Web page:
Namazu, Amurmalle (Denmark), Chinese Catfish, Japanese Catfish - Silurus asotus Linnaeus, 1758
Article © Heok Hee Ng, uploaded January 01, 2005.
It's a new year and what better way to start the first month of the year than with an article featuring the First Catfish, S. asotus. Why First Catfish? This is because S. asotus is the first catfish species to be described in Linnaeus' "Systema Naturae", the father of all taxonomic works. This first formal description of a catfish is exceedingly brief and reads: "Silurus pinna dorsali unica, cirris 4" (or "A Silurus with one dorsal fin and four barbels").
From Seibold's "Fauna Japonica
Perhaps less widely known than its more familiar European cousin, the wels (Silurus glanis), S. asotus is one of the most widely distributed of all East Asian catfishes, being found throughout much of Japan, China, Taiwan, Korea and eastern Siberia. S. asotus looks like S. glanis at first glance, but differs from it in having only two (vs. four) mandibular barbels and fewer anal-fin rays (74-86 vs. 90-95). Like all members of the genus, S. asotus are solitary, lurking predators, spending much of the day hiding amongst vegetation or in crevices (maybe sometimes to ambush passing fishes) and coming out at night to actively hunt prey (seemingly by tracking their wakes). They are fairly easy fish to maintain (at least in terms of water conditions, but definitely not in terms of tank space), although like many silurids, they are sensitive to high ammonia/nitrates.
S. asotus is widely sold and cultured as a food fish in east Asia, and perhaps because of this, much is known of the spawning behavior of this species. Like many other east Asian Silurus species, the spawning behavior of S. asotus consists of a fixed series of stereotyped behaviors (in what is known as a "rigid reaction chain"). First the male chases the gravid female, who selects a suitable place to deposit her eggs. Once the nesting site is found, the female stops and the male swims in front of, or beyond the female's head. The male proceeds to curl his caudal peduncle alongside her head and enfolds her head with it, vibrating his tail at the same time. In some spawning instances, the male slips backwards until his abdomen and tail encircles the female's abdomen (at other instances, the caudal peduncle and tail remain firmly wrapped around the female's head). Wherever he is enfolding (the head or the abdomen), the male then begins to apply pressure, squeezing the female while vigorously shaking his head. The female begins thrashing her body and shifts the male rearwards, before throwing him off with a quick flip of the back and a turn. The pair then circles the nest site several times, before moving on to the next site and repeating the performance. It is not clear when the eggs and the sperm are released, but this apparently occurs at the moment the female throws off the encircling male.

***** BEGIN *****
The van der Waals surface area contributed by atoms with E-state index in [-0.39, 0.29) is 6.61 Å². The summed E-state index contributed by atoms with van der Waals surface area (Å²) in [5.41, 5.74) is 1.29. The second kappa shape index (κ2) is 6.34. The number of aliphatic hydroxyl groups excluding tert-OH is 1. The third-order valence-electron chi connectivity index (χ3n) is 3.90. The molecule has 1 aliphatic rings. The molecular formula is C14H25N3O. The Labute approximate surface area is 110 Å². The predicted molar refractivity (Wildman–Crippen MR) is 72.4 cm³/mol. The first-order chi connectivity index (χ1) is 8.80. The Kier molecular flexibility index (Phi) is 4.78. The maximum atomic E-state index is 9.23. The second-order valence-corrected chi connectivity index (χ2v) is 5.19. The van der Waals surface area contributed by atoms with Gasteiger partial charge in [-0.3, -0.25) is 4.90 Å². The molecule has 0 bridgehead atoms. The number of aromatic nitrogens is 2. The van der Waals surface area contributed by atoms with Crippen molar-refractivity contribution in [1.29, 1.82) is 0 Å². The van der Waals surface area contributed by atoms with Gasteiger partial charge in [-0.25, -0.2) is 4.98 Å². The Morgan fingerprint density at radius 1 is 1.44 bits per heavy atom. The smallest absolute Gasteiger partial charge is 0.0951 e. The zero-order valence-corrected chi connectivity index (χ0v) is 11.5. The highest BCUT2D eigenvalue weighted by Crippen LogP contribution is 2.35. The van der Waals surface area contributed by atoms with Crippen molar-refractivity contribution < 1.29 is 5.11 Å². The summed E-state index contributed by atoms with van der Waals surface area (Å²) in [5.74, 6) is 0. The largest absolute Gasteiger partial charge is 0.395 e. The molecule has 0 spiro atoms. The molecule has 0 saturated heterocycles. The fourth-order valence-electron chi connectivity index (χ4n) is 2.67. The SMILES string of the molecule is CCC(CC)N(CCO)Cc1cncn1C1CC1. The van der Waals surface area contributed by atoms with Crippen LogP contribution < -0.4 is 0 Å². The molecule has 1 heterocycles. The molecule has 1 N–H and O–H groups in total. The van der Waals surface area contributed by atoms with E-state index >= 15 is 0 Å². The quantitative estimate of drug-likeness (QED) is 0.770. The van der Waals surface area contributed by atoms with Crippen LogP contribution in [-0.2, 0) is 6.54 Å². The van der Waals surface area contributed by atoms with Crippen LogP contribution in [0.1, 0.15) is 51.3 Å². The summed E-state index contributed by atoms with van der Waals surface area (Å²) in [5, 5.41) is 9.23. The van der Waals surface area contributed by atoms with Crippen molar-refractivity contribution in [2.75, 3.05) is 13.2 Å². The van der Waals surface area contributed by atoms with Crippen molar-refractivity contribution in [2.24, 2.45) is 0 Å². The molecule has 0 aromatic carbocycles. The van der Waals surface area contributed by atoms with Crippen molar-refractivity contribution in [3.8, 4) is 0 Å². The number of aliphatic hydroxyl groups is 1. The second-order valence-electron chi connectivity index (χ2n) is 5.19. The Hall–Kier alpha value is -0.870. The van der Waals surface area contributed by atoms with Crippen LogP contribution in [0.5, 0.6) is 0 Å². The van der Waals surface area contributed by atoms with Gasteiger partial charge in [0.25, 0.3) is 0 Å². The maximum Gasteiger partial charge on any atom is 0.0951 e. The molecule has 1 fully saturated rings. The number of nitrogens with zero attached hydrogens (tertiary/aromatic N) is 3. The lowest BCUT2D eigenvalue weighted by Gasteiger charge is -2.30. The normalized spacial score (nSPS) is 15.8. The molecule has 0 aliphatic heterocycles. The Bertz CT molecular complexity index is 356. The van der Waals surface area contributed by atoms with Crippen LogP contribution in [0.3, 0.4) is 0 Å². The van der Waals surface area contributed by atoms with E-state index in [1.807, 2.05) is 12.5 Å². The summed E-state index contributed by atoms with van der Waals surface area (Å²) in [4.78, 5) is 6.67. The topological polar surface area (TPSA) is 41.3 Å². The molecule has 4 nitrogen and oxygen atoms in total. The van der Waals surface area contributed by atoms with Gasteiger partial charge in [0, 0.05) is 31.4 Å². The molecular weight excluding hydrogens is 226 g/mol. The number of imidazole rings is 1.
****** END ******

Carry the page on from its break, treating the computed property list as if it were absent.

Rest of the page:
The large size and the aggressive nature of the fish have spawned much folklore around it, none more so than in Japan, where this is probably their largest freshwater fish species. The Japanese folklore that surrounds S. asotus is rich and diverse, and one article is simply not enough to cover all of it (in fact, catfishes in Japanese folklore have been the subject of several scholarly works, including at least one book). Some of the other lore will be covered in a later article dealing specifically with this topic, but one of the most evocative tales, which is narrated below, stems from the mid-eighteenth century and involves giant catfish and earthquakes.
The Namazu (the Japanese name for Silurus) is a giant catfish that lives in subterranean waters deep beneath the earth. On its head rests the kaname-ishi, a giant stone that resides in a shrine in the city of Kashima (near Tokyo) [because of its geographic location, the stone is often erroneously referred to as the Kashima stone]. The purpose of the stone is to pin the catfish still, but the weight of the stone alone is not sufficient for that. The Kashima Deity (Kashima daimyojin) must assist by pushing down on the kaname-ishi. The Kashima Deity sometimes falls asleep, is distracted, or has to leave for a meeting (in which case the deity Ebisu fills in, but Ebisu is frequently lax). Whatever the case, these lapses in vigilance cause the pressure on the namazu to be relaxed, giving it some freedom of movement. The thrashing of the namazu would result in an earthquake, the intensity of which depended on the vigor of its movements. Eventually, the earthquakes would subside and it was deemed that the Kashima Deity was back in control of things. The image (left) shows the Kashima Deity back in control of the Namazu after his temporary lapse, and all the lesser namazu (aftershocks) bow down in submission.
At the time of publication, it might at first seem insensitive to run with this particular catfish species for this month given it's folklore links with the monumental tragedy unfolding around mother natures show of force in the Indian Ocean; yet to hide from such widespread devastation is perhaps a greater wrong and, as webmaster, I'd like to conclude Heok Hee's article with truly heartfelt sentiment that's hard to carry off using the online medium. I'm sure all readers will understand that this is our way of standing shoulder to shoulder with the many hundreds of thousands of people directly affected by the worst natural disaster in living memory.
They are all in our thoughts.
Copyright information for the images used in this article can be found on the species' full Cat-eLog page.
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